• Damsel in Distress: Bosko's girlfriend, Honey, has served as this on more than several occasions in the series.
  • Dastardly Whiplash: The Simon Legree-esque villain from "Bosko's Picture Show".
  • A Day in the Limelight:
    • Bosko and Honey got this treatment in an episode of Tiny Toon Adventures, and Buddy in turn got this in an Animaniacs episode.
    • When Looney Tunes Golden Collection Vol. 6 came out, not only were several restored Bosko cartoons included (the first official home video release the character has ever seen), but Bosko even appeared on the front cover with the rest of the Looney Tunes gang!
  • Disney Death:
    • Bruno gets this treatment in "Bosko and Bruno" when Bosko thinks he was run over by a train (due to him getting his foot stuck in the railway). Fortunately, it turns out Bruno hid under a hatch in the railway at the last moment, playing the fakeout for a gag.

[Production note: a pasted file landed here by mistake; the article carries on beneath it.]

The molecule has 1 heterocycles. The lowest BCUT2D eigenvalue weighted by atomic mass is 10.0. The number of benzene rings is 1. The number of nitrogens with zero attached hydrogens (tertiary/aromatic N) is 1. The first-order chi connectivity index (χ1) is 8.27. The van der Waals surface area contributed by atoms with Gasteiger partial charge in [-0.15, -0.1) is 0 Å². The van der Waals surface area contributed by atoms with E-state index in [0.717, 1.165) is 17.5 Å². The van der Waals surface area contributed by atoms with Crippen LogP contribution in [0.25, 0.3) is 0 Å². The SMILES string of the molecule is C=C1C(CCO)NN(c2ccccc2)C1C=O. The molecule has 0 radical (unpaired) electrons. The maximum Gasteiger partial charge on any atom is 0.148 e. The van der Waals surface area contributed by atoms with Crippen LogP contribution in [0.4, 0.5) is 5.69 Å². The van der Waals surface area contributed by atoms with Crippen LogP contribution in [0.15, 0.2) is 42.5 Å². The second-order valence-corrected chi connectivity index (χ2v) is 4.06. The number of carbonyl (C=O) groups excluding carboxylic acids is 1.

• Done again in "Run, Sheep, Run!" when Bosko shoots Bruno (who was disguised in a bear suit while playing a prank on the sheep). Bosko of course despairs when he discovers the true identity of his victim—thankfully, Bruno turns out to be alright, and mugs for the camera with a quip of "Hello, everybody!"
  • Dog Face: his look in Tiny Toon Adventures.
  • Dreadful Musician:
    • In the original pilot, Bosko's awful singing annoys Rudy Ising enough to where he sucks him right back into the inkpen he came from. Curiously, Bosko became a fairly good singer in the later shorts—he probably took some lessons along the way.
    • Wilbur the Cat in "Bosko's Dizzy Date" proves to be a terrible violin player.